NewsApp (Free)

Read news as it happens
Download NewsApp

Available on  

Rediff News  All News  » News » Simranjit Singh Mann held for sedition

Simranjit Singh Mann held for sedition

Last updated on: June 14, 2005 16:41 IST

Simranjit Singh Mann, president of the Shiromani Akali Dal-Amritsar, was on Monday arrested from Sangrur district of Punjab in connection with four different cases of sedition registered against him.

He would be produced before a judicial magistrate and the state police would seek his remand to investigate the cases against him.

Mann has raised pro-Khalistan slogans on June 6 in the golden temple complex on the 21st anniversary of Operation Blue Star. He was evading arrest and on June 12, he again raised the same slogans at Chowk Mehta, headquarters of Jarnail Singh Bhindranwale in Amritsar district and delivered provocative speeches.

Mann also admitted that he had helped Bhindranwale and his men by distributing arms while he was posted in Faridkot as a senior superintendent of police in the early 1980s.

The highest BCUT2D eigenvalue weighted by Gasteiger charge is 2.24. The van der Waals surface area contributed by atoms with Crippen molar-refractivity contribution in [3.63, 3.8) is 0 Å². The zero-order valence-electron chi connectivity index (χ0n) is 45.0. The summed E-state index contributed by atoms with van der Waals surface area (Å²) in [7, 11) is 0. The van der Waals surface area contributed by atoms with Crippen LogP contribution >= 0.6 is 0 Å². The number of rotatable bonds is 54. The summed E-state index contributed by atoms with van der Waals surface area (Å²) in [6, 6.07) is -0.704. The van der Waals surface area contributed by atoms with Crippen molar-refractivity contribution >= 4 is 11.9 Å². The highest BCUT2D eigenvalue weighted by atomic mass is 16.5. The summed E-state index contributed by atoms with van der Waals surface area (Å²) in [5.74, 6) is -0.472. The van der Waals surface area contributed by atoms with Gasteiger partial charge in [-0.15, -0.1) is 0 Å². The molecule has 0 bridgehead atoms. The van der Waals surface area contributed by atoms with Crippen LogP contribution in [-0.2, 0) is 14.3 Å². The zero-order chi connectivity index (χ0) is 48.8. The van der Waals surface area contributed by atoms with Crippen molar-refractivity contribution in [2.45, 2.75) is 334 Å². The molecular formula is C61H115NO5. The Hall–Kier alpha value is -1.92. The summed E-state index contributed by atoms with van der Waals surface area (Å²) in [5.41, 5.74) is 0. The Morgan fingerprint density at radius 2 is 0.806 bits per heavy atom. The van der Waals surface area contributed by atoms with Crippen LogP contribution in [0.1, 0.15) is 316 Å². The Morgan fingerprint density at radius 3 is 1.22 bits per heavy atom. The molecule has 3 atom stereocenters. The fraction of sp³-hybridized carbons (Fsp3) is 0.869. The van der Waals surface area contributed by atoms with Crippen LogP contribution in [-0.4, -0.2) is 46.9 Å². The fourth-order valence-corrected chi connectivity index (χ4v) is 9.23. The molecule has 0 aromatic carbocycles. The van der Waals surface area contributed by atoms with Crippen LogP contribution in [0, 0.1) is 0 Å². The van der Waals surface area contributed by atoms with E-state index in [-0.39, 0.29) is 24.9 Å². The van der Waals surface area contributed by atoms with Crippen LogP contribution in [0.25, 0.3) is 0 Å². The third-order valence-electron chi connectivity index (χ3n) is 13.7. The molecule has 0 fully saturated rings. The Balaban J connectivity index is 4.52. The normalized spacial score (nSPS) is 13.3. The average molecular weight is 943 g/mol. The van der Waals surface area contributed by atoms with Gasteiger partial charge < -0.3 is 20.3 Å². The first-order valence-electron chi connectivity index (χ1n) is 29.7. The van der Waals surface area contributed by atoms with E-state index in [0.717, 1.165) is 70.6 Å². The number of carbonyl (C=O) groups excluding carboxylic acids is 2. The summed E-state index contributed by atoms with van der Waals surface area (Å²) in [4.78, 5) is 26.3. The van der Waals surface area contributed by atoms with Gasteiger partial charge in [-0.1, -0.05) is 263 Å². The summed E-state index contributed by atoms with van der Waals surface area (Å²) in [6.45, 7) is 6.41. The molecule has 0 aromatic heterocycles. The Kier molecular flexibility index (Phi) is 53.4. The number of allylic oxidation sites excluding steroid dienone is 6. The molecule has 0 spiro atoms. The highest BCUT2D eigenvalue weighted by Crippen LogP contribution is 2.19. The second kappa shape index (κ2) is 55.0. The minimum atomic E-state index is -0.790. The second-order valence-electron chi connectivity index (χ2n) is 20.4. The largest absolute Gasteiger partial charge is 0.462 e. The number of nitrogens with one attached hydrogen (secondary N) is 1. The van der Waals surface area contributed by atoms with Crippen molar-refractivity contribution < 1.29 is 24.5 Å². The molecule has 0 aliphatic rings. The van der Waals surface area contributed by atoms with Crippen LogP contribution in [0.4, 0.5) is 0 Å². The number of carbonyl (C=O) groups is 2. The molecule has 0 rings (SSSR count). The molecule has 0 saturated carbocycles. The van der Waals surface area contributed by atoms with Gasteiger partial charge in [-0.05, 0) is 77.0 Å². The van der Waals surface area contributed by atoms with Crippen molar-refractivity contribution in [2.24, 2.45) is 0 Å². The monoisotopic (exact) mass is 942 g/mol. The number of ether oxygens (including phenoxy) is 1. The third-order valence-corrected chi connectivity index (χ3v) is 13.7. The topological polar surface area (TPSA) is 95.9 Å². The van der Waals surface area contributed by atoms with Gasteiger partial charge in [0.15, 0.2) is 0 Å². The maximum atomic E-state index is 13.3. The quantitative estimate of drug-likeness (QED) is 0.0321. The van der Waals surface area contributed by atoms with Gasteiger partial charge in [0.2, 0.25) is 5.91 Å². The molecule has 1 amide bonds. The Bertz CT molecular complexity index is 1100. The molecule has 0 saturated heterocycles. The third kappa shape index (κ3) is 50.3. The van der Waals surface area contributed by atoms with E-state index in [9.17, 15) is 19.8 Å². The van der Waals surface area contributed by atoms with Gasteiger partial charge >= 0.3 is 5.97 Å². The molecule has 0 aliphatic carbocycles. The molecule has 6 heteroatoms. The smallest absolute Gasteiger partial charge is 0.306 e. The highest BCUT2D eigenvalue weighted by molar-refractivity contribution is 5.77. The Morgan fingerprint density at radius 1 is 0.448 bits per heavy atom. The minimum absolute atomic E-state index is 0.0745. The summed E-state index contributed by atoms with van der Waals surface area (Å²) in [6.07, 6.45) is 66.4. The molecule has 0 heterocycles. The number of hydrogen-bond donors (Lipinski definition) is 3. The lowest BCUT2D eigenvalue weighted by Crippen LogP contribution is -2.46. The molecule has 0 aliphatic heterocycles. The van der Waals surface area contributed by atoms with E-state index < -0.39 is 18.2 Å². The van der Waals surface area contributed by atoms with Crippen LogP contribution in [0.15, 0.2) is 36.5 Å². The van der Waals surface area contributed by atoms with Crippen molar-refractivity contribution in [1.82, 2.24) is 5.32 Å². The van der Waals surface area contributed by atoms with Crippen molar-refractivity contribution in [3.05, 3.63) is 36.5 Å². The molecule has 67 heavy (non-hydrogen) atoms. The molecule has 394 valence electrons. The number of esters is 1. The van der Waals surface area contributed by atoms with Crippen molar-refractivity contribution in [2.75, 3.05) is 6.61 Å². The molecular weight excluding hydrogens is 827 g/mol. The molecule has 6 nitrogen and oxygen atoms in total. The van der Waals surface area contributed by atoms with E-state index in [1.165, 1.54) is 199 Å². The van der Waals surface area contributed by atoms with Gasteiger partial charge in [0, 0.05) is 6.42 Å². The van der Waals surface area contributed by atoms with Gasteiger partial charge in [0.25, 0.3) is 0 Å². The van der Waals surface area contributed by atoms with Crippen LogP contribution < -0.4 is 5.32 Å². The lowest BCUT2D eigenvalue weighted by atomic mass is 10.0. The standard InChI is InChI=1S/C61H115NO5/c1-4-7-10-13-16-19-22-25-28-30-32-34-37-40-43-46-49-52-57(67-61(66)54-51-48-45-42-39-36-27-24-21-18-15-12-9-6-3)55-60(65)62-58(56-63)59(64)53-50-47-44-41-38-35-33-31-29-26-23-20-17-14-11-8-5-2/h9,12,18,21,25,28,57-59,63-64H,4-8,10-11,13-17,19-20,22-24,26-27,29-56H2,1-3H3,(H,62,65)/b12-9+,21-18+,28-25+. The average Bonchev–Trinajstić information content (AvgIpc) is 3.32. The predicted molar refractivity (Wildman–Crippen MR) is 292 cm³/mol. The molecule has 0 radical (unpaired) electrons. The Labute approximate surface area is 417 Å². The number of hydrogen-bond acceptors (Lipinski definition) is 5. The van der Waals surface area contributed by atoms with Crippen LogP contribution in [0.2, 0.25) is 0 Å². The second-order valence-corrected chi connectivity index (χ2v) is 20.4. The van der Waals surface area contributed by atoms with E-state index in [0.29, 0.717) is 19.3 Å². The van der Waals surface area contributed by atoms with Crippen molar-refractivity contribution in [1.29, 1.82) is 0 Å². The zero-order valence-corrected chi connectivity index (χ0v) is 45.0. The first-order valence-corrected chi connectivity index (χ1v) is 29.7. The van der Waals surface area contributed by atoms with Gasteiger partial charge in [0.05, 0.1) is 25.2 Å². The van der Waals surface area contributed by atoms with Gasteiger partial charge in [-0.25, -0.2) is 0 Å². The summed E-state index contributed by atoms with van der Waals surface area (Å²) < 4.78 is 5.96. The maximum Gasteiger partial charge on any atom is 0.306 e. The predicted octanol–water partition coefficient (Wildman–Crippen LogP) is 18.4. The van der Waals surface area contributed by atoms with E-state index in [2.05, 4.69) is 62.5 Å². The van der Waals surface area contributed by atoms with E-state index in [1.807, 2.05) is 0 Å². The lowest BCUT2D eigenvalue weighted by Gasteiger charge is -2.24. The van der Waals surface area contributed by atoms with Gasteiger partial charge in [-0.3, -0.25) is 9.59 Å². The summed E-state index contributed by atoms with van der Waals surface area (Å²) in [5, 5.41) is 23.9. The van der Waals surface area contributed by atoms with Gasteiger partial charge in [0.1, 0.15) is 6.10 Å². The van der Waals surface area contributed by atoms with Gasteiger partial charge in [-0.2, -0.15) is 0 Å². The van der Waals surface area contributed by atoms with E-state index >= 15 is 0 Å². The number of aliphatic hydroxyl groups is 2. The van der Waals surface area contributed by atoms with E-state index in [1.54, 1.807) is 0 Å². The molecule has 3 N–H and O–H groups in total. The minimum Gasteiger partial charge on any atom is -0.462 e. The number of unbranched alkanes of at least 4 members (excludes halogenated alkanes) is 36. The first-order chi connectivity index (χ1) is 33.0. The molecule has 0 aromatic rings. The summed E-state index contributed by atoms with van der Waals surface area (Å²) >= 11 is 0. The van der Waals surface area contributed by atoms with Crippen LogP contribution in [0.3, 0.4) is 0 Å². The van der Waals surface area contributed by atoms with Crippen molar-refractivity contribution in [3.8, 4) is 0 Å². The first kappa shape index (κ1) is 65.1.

"The offences committed by him are serious and seditious in nature and he should be prosecuted for the offences. He distributed arms to terrorists and committed heinous crimes.

He had also made provocative speeches in Anandpur Sahib and Damdama Sahib as well. He has been booked under 124 A of IPC for waging war against the state," a senior Punjab police officer told

Mann, now in his sixties, resigned from the Indian Police Service in protest against Operation Blue Star in June 1984.

He was named in the assassination of former prime minister Indira Gandhi, but investigations could not substantiate the charges and hence he was not prosecuted in that case.

Mann contested on an Akali Dal ticket from Tarn Taran constituency in 1989 from jail and he won his seat with the highest margin. He refused to enter the parliament on the ground that he was not allowed to carry his Kirpan inside the house.

Mann's latest words give a new twist to the now non-existent Khalistan movement. He is talking of forming the state by merging areas of Punjab from both Pakistan and India.

"Whenever he is short of money, he resorts to these gimmicks, but he knows that nobody would take him seriously except those in power," said a senior journalist of a leading newspaper of Punjab.

When Chandershekhar was the prime minister, he invited Mann to hold talks. But before anything concrete could take shape, the Chandershekhar government fell and Mann was found struggling to keep his party alive. Now his SAD is known as SAD-Amritsar.

Onkar Singh in New Delhi